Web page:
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Cross-posted from Risk Sense This week’s Risk Bites video takes a roller-coaster ride through some of the hottest topics in risk science. Admittedly this is a somewhat personal list, and rather constrained by being compressed into a two and a half minute video for a broad audience. But it does touch on some of the more exciting frontier areas in reducing health risk and improving well-being through research and its application. Here are the five topics that ended up being highlighted: BIG DATA   Despite pockets of cynicism over the hype surrounding “big data”, the generation and innovative use of massive amounts of data are transforming how health risks are identified and addressed. With new approaches to data curation, correlation, manipulation and visualization, seemingly disconnected and impenetrable datasets are becoming increasingly valuable tools for shedding new insights into what might cause harm, and how to avoid or reduce it. This is a trend that has been growing for some years, but is now rapidly gaining momentum. Just four examples of how “big data” is already pushing the boundaries of risk science include: High throughput toxicity screening, where rapid, multiple toxicity assays are changing how the potential hazards of new and existing substances are evaluated; “Omics”, where genomics, proteomics, metabolomics, exposomics and similar fields are shedding new light on the complex biology at the human-environment interface and how this impacts on health and well-being; Risk prediction through the integrated analysis of related datasets; and Designing new chemicals, materials and products to be as safe as possible, by using sophisticated risk data analysis to push risk management up the innovation pipeline. CLOUD HEALTH, or C-HEALTH   Hot on the tails of mobile-health, the convergence of small inexpensive sensors, widespread use of smart phones and cloud computing, is poised to revolutionize how risk-relevant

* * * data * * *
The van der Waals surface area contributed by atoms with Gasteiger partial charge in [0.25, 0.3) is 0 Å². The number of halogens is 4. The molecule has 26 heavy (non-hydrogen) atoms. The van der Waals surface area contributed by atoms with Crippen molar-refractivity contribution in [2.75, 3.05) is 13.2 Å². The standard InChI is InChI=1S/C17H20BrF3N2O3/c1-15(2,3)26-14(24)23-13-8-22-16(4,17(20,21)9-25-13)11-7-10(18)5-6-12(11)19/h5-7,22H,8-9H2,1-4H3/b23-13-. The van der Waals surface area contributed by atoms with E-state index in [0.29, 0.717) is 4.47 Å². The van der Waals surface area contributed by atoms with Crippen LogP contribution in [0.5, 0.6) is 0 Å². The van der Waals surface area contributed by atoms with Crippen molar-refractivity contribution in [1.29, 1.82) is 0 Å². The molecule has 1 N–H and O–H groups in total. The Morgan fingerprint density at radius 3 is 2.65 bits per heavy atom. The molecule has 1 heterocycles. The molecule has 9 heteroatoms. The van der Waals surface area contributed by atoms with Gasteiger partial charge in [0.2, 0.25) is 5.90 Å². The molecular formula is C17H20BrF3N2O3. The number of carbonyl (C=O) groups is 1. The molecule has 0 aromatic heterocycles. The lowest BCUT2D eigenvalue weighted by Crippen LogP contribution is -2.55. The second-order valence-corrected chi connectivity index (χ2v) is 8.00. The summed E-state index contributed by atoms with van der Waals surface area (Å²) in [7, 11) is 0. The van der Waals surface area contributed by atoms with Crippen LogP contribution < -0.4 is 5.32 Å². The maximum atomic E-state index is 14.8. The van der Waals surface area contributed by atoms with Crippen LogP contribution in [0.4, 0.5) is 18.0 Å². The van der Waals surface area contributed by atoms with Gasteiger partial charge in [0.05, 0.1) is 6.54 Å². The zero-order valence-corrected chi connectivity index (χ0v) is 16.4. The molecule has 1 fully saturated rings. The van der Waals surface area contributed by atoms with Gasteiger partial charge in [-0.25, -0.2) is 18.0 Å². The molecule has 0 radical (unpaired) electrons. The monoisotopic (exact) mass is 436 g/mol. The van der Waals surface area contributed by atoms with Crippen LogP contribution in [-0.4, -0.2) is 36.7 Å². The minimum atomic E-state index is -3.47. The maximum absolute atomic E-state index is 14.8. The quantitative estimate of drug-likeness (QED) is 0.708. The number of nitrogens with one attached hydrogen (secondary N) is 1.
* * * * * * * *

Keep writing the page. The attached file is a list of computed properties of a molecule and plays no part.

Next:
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Risk Bites – my new foray into the world of YouTube informal education – was officially launched a few weeks ago (although the transition from “unofficial” to “official” simply meant posting new videos more regularly!).  The channel is an experiment in overcoming the tedium and seeming irrelevance of much academic online content by unbundling the things that I research and teach and talking about the interesting stuff in an engaging and accessible way. Is it working?  It’s too early to say yet.  I’m getting good feedback from my peers.  But I have yet to crack how to get a much wider pool of eyeballs onto the videos (any offers of publicity here gratefully received – the url is http://youtube.com/riskbites – just in case you need it!).  What I’m really looking for is a growing number of subscribers and viewers who are entertained and informed by the videos. That said, I’m learning a lot from the experience.  The workflow is admittedly crude (idea, script, voice-over, storyboard, film, edit, post – all fit into an already packed schedule).  But that in turn means that the videos can be nearly as responsive as writing a blog post – as last week’s response to the Sandy Hook shootings showed.  In fact, the whole feel of the exercise is very much like the early days of writing posts for 2020 Science. Filming Risk Bites (click the image to see the video) The big difference though is the challenge of taking my work on risk and evidence-informed decision-making and dividing it into very short pieces that create a coherent narrative.  A 1 – 2 minute video allows for between 200 – 400 words, which isn’t a whole lot to handle the intricacies of the science of human health risk.  Even seemingly basic concepts like dose-response need